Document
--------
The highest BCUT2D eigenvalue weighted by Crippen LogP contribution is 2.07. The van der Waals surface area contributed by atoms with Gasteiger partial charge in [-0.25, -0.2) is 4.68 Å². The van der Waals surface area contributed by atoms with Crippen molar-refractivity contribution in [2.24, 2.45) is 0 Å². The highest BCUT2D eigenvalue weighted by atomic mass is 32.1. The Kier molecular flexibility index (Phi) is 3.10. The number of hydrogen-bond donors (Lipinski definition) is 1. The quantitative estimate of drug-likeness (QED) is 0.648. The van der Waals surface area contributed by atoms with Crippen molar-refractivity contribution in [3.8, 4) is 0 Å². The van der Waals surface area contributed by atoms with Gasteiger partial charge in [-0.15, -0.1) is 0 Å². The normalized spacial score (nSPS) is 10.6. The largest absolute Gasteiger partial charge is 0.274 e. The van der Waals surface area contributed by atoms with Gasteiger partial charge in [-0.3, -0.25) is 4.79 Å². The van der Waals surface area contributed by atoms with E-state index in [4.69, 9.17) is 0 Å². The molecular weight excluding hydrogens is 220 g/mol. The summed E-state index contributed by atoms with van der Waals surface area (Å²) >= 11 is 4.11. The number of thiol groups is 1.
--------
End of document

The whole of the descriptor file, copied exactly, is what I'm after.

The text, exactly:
The highest BCUT2D eigenvalue weighted by Crippen LogP contribution is 2.07. The van der Waals surface area contributed by atoms with Gasteiger partial charge in [-0.25, -0.2) is 4.68 Å². The van der Waals surface area contributed by atoms with Crippen molar-refractivity contribution in [2.24, 2.45) is 0 Å². The highest BCUT2D eigenvalue weighted by atomic mass is 32.1. The Kier molecular flexibility index (Phi) is 3.10. The number of hydrogen-bond donors (Lipinski definition) is 1. The quantitative estimate of drug-likeness (QED) is 0.648. The van der Waals surface area contributed by atoms with Crippen molar-refractivity contribution in [3.8, 4) is 0 Å². The van der Waals surface area contributed by atoms with Gasteiger partial charge in [-0.15, -0.1) is 0 Å². The normalized spacial score (nSPS) is 10.6. The largest absolute Gasteiger partial charge is 0.274 e. The van der Waals surface area contributed by atoms with Gasteiger partial charge in [-0.3, -0.25) is 4.79 Å². The van der Waals surface area contributed by atoms with E-state index in [4.69, 9.17) is 0 Å². The molecular weight excluding hydrogens is 220 g/mol. The summed E-state index contributed by atoms with van der Waals surface area (Å²) >= 11 is 4.11. The number of thiol groups is 1.